However, according to the Guardian ‘since women could first stand in a general election, over 5,000 MPs have been elected, of which less than 500 have been women’ so we have to see people voting for women not just women being an option. 

If Labour get into power they will increase women’s representation across parliament by building on the Equality Act, passed by the last Labour government, and enact Section 106 so that all political parties publish diversity data about electoral candidates. This would be a huge improvement in politics for women.

What are the main parties offering women in the 2019 election?

The manifestos – what are the main parties offering women in the 2019 election?

But what about the proposed policies? I’ve been through the manifestos of the top 5 English political parties (Labour, the Liberal Democrats, Conservatives, Green and Brexit) and have tried to pull out where the parties stand on issues that tend to affect women more than men. Here’s what the main parties are offering women in the 2019 election…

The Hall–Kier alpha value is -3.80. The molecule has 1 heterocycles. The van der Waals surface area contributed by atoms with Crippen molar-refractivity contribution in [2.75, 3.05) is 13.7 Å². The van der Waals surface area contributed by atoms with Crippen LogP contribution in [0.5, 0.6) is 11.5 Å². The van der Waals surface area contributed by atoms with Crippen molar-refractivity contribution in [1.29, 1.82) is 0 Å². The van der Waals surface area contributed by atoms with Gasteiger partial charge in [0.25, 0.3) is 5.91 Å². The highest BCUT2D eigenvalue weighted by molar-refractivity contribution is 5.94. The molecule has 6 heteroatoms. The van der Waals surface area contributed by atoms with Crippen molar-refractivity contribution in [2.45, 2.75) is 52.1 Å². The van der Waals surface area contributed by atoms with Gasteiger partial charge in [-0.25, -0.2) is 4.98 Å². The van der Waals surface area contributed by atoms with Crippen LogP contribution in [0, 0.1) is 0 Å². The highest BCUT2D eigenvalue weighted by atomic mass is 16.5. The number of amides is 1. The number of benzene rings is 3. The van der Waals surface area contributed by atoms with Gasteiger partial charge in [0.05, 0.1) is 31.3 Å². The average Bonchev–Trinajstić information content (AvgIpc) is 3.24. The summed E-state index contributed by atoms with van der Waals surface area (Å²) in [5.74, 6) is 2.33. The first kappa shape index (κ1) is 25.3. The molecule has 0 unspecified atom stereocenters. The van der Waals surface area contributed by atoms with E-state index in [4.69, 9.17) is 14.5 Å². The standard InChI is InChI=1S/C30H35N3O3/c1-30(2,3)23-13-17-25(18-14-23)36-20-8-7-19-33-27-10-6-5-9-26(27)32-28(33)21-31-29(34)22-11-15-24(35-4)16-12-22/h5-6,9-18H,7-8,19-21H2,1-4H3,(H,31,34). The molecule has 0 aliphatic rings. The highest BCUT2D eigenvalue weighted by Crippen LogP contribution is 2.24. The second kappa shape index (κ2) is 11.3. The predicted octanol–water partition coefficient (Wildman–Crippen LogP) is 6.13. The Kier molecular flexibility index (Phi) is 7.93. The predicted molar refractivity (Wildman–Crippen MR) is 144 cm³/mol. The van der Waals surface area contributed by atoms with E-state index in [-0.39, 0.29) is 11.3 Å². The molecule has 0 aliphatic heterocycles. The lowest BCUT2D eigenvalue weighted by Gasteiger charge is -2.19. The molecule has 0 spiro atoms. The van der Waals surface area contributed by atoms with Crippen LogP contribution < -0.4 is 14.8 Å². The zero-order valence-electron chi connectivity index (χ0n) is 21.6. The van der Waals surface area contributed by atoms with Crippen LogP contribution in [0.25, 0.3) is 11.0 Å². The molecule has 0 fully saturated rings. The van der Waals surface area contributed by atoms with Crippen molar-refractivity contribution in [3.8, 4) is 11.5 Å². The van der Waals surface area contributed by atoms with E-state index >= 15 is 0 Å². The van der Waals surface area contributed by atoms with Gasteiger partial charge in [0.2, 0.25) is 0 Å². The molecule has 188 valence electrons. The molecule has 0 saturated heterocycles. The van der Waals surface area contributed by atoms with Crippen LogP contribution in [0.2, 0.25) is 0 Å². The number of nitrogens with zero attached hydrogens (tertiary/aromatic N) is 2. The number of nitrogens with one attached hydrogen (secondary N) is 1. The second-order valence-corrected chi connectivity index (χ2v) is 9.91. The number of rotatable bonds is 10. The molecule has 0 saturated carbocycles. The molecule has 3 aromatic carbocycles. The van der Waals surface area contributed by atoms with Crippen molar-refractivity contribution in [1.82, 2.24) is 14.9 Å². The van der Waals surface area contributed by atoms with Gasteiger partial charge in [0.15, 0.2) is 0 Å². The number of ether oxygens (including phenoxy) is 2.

Gender pay gap

Greens promise to

  • Promote diversity in political representation and representation on boards.
  • Promote more stay at home working (with working hours’ heating, electricity and Wi-Fi costs reimbursed by employers for low income workers working from home), more business teleconferencing, more local work station hubs and more car club schemes. This will help parents to work around school/childcare more easily allowing more women to get on in their careers.
  • Install a 40% quota for women on major company boards.
  • Require all large and medium size companies to carry out equal pay audits and redress any inequality uncovered both in terms of equal pay for equal work, and recruitment and retention practices.
  • Increase minimum pay to £12 an hour.

Labour will:

  • Introduce a workers protection agency around equal pay and have set a target to eliminate the pay gap by 2030.